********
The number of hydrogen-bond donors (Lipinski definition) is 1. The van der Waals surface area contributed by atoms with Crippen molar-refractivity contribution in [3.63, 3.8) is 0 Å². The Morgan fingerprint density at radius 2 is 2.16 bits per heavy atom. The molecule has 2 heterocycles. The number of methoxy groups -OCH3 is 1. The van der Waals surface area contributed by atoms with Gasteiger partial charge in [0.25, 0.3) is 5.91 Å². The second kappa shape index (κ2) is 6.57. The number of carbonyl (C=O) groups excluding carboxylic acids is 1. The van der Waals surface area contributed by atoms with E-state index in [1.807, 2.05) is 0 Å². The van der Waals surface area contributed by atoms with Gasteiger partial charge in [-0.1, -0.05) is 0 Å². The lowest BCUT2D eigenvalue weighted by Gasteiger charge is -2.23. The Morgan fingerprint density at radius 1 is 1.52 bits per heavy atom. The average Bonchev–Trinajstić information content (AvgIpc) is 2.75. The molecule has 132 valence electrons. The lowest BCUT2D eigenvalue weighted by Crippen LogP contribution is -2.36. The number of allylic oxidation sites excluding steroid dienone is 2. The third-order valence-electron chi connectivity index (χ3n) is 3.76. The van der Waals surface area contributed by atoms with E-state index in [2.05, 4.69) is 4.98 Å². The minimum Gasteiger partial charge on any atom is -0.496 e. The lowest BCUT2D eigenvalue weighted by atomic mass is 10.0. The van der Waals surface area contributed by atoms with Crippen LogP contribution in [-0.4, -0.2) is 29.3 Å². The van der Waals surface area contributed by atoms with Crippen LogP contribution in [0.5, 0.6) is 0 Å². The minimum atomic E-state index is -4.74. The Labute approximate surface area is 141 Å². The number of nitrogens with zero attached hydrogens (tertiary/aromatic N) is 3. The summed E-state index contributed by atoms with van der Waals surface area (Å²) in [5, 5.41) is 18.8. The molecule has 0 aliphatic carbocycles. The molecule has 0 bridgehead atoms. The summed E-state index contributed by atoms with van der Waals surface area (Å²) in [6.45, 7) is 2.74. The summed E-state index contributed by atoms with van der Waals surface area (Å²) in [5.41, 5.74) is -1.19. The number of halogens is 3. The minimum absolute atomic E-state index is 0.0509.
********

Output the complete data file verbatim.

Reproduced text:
The number of hydrogen-bond donors (Lipinski definition) is 1. The van der Waals surface area contributed by atoms with Crippen molar-refractivity contribution in [3.63, 3.8) is 0 Å². The Morgan fingerprint density at radius 2 is 2.16 bits per heavy atom. The molecule has 2 heterocycles. The number of methoxy groups -OCH3 is 1. The van der Waals surface area contributed by atoms with Gasteiger partial charge in [0.25, 0.3) is 5.91 Å². The second kappa shape index (κ2) is 6.57. The number of carbonyl (C=O) groups excluding carboxylic acids is 1. The van der Waals surface area contributed by atoms with E-state index in [1.807, 2.05) is 0 Å². The van der Waals surface area contributed by atoms with Gasteiger partial charge in [-0.1, -0.05) is 0 Å². The lowest BCUT2D eigenvalue weighted by Gasteiger charge is -2.23. The Morgan fingerprint density at radius 1 is 1.52 bits per heavy atom. The average Bonchev–Trinajstić information content (AvgIpc) is 2.75. The molecule has 132 valence electrons. The lowest BCUT2D eigenvalue weighted by Crippen LogP contribution is -2.36. The number of allylic oxidation sites excluding steroid dienone is 2. The third-order valence-electron chi connectivity index (χ3n) is 3.76. The van der Waals surface area contributed by atoms with E-state index in [2.05, 4.69) is 4.98 Å². The minimum Gasteiger partial charge on any atom is -0.496 e. The lowest BCUT2D eigenvalue weighted by atomic mass is 10.0. The van der Waals surface area contributed by atoms with Crippen LogP contribution in [-0.4, -0.2) is 29.3 Å². The van der Waals surface area contributed by atoms with Crippen LogP contribution in [0.5, 0.6) is 0 Å². The minimum atomic E-state index is -4.74. The Labute approximate surface area is 141 Å². The number of nitrogens with zero attached hydrogens (tertiary/aromatic N) is 3. The summed E-state index contributed by atoms with van der Waals surface area (Å²) in [5, 5.41) is 18.8. The molecule has 0 aliphatic carbocycles. The molecule has 0 bridgehead atoms. The summed E-state index contributed by atoms with van der Waals surface area (Å²) in [6.45, 7) is 2.74. The summed E-state index contributed by atoms with van der Waals surface area (Å²) in [5.41, 5.74) is -1.19. The number of halogens is 3. The minimum absolute atomic E-state index is 0.0509.